The objective of this research was to characterize head impacts with a validated mouthpiece sensor in competitive youth female soccer players during a single season with a validated mouthpiece sensor. Participants included 14 youth female soccer athletes across 2 club-level teams at different age levels (team 1, ages 12-13 y; team 2, ages 14-15 y). Head impact and time-synchronized video data were collected for 66 practices and games. Video data were reviewed to characterize the type and frequency of contact experienced by each athlete. A total of 2216 contact scenarios were observed; heading the ball (n = 681, 30.7%) was most common. Other observed contact scenarios included collisions, dives, falls, and unintentional ball contact. Team 1 experienced a higher rate of headers per player per hour of play than team 2, while team 2 experienced a higher rate of collisions and dives. A total of 935 video-verified contact scenarios were concurrent with recorded head kinematics. While headers resulted in a maximum linear acceleration of 56.1g, the less frequent head-to-head collisions (n = 6) resulted in a maximum of 113.5g. The results of this study improve the understanding of head impact exposure in youth female soccer players and inform head impact exposure reduction in youth soccer.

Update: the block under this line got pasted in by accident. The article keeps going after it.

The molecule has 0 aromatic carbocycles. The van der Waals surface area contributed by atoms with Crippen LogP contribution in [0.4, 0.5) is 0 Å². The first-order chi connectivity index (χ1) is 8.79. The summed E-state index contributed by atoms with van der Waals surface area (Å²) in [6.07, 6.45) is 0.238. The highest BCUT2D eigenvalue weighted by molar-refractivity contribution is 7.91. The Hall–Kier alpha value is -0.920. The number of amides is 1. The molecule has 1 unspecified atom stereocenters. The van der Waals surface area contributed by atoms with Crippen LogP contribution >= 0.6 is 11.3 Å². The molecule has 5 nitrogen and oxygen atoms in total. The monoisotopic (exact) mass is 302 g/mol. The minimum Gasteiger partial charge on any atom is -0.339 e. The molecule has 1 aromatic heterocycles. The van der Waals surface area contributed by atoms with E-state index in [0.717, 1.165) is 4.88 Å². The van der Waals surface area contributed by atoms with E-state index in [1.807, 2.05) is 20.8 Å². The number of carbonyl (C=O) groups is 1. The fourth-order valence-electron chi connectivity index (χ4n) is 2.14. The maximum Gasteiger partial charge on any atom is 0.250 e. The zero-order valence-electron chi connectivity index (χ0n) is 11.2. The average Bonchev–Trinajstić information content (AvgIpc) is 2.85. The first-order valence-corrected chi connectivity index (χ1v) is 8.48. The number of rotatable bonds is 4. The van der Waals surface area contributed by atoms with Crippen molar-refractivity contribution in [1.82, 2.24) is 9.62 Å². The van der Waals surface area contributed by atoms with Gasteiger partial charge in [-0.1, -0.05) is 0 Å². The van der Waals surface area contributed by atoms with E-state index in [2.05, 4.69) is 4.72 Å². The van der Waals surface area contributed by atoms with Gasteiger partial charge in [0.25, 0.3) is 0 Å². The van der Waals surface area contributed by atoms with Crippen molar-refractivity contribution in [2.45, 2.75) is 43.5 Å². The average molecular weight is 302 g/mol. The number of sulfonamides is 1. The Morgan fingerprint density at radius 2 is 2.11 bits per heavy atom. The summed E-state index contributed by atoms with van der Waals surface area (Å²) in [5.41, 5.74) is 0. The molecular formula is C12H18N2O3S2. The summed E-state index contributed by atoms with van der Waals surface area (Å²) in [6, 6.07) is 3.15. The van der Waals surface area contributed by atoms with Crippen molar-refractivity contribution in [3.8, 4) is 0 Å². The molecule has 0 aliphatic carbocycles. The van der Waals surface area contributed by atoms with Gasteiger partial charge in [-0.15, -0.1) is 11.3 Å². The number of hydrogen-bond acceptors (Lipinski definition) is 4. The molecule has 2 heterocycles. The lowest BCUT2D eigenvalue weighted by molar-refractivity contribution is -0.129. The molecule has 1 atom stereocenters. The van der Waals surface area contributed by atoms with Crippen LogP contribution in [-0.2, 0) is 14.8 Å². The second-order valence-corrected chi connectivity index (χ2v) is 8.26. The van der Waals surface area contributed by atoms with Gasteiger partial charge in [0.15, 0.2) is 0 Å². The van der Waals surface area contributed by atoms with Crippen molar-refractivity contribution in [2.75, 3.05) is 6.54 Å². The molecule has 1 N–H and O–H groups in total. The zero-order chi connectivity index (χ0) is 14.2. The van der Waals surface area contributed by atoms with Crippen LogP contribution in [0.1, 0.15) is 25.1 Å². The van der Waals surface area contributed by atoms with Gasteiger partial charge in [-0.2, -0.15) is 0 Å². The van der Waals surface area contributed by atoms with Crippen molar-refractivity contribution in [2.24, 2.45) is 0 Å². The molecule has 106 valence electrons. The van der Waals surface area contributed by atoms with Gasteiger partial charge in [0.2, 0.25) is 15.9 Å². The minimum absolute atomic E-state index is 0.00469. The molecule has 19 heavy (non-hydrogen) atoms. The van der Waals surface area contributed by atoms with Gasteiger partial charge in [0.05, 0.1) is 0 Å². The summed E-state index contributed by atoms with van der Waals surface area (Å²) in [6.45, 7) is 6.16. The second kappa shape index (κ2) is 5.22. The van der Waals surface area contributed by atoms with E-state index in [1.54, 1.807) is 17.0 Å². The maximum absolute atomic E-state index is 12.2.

References

PubMed